tabsurvey blog

The learning curve of curious organisations

Background

In this blog post, I want to shed light on what often happens when organisations embark on new customer experience management projects. Initial high focus from C-level management and well-meaning intentions from many places in the organisation can often lead to misguided attempts to acquire information about your customers. The consequence being fewer answers harvested, too complex data sets and – more importantly, annoyed customers.

The objective of this blog entry is to share some of our experiences. This will hopefully inspire organisations that want to start new customer feedback initiatives to reflect on the findings below and maybe stay clear of known pitfalls.

New project, new interest

Many of you have probably tried this: Your organisation is on the verge of implementing new technology. A lot of people are involved to have some sort of impact on the implementation because it’s new and it has management’s attention. This new technology could be a physical, in-store feedback system like tabsurvey.

All of the necessary hardware, software and services are in place in order to roll out the system and it’s now time to decide what to ask your customers. People from HR are involved. They want to know how customers feel about the store employees’ ability to assist the customers (the employees attended a service excellence course some time ago). The sales department are keen to find out if the customers were offered any complementary products and accessories. Store operations want to learn if the customers like the new store merchandising and marketing thinks it’s pivotal to understand if the customers came by because of the latest Facebook campaign.

Meeting with laptops on table

In this setup, large consensus-driven organisations struggle to keep a specific focus for the survey, and the result – unfortunately – is a compromise. Everybody gets a chance to influence the questionnaire, and the influences are many. In our time working with retail clients, we have seen surveys with up to 30 questions in them – all pointing in different directions. Not exactly the kind of survey that a visiting customer would answer quickly while shopping.

The customers suffer

“Feedback is a gift” as they say. So why make it so difficult to give it? Customers that genuinely want to give some feedback on the experience they’ve had are often facing lengthy surveys that focus on everything from their socio-economic status to whether or not they were able to locate the new organic products.

The result is both low completion rates and the risk of annoying the hell out of your customer. You may even risk impacting your cNPS (Customer Net Promoter Score) negatively, which seems futile, considering the entire point of the project in the first place.

picture of clock

We have had examples where a company – in addition to asking their customers more than 20 questions, also demanded that each and every respondent give up their full name, email address and telephone number. But why? Would the customer’s experience be less valid because they were anonymous? In today’s IOT reality with transactional surveys popping up everywhere and surveys embedded on most websites, the competition for the respondent’s time is fierce. Therefore, each moment of time that you ask from your customer, should be well worth their time. That means that they should have a valid opinion about the topic and feel that they are really making a difference by answering.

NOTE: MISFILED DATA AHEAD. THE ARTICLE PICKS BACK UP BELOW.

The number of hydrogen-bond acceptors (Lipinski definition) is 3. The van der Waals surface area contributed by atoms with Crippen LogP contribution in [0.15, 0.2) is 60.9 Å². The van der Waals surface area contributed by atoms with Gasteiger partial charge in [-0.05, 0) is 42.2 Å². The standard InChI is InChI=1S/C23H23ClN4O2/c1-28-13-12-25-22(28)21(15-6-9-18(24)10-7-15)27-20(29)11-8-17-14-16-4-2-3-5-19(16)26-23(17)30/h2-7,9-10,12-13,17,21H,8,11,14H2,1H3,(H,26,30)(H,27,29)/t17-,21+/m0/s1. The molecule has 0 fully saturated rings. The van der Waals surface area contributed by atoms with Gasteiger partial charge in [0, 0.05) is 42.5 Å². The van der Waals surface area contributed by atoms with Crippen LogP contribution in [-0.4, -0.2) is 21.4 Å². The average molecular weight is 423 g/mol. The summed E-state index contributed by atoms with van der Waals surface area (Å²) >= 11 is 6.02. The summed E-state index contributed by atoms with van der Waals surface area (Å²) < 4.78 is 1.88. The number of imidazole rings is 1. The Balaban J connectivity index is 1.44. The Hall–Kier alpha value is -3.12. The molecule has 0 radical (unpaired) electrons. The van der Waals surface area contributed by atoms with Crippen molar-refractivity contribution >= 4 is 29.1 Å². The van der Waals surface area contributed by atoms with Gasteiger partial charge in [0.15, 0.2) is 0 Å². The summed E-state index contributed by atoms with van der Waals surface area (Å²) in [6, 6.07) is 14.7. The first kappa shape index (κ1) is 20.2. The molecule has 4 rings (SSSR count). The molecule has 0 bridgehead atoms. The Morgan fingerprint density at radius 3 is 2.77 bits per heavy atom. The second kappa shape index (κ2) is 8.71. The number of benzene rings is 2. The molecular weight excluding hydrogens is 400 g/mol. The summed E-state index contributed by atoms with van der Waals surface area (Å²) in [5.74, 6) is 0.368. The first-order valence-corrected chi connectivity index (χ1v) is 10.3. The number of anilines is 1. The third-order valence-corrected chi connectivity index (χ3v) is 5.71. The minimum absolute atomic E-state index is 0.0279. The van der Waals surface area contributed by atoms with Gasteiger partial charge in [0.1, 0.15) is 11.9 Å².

Less action, more talk

Less action and more talk may not be the ideal outcome of a customer experience management project. But none the less this could be the end result as long surveys produce even longer data sets. Due to the many focus areas, too many people are involved in interpreting the results. This, in turn, creates a sense of shared responsibility, which – even though it sounds nice – eventually means that nobody owns up to it.

Take-aways

Conducting surveys should never become an objective in itself. They should merely serve as a necessary means to reach an objective. “Well obviously”, many will say. But in large organisations things have away of getting complex very fast, due to inherent nature of the organisation itself.
Therefore, the assertive project leader should be asking herself and her team:

piece of paper with check box

  • “What’s the purpose of this project?”
  • “What do we want to accomplish or avoid with the information this survey will give us?”
  • “How do we act on the results in order to make the necessary changes?”

Well, although these are valid questions, they are often not asked because they are hard to answer and could in turn lead to even more comprehensive projects.

 

In order to try to counter some if these driving forces, we have gathered some recommendations in the following.

  • Keep your survey short and focused. Read more about this topic in this blog.
  • When changing focus of a survey, be sure to keep one or two baseline questions that you always ask. This will ensure continuity in your surveys over time. The questions should be key to your operational goals and support your overall business strategy. E.g. for a fast food restaurant: “Was your meal warm when you received it?” or “Did our staff meet you with a smile today?”
  • Place your survey in convenient places for the respondent (your customer)
  • Be sure that customer surveys stay top-of-mind in your organisation by involving key stakeholders and distributing relevant, easy-to-translate reporting to management and the customer-facing colleagues.

Well, that’s all for now. I hope you enjoyed reading this blog. Be sure to tune back in again soon!

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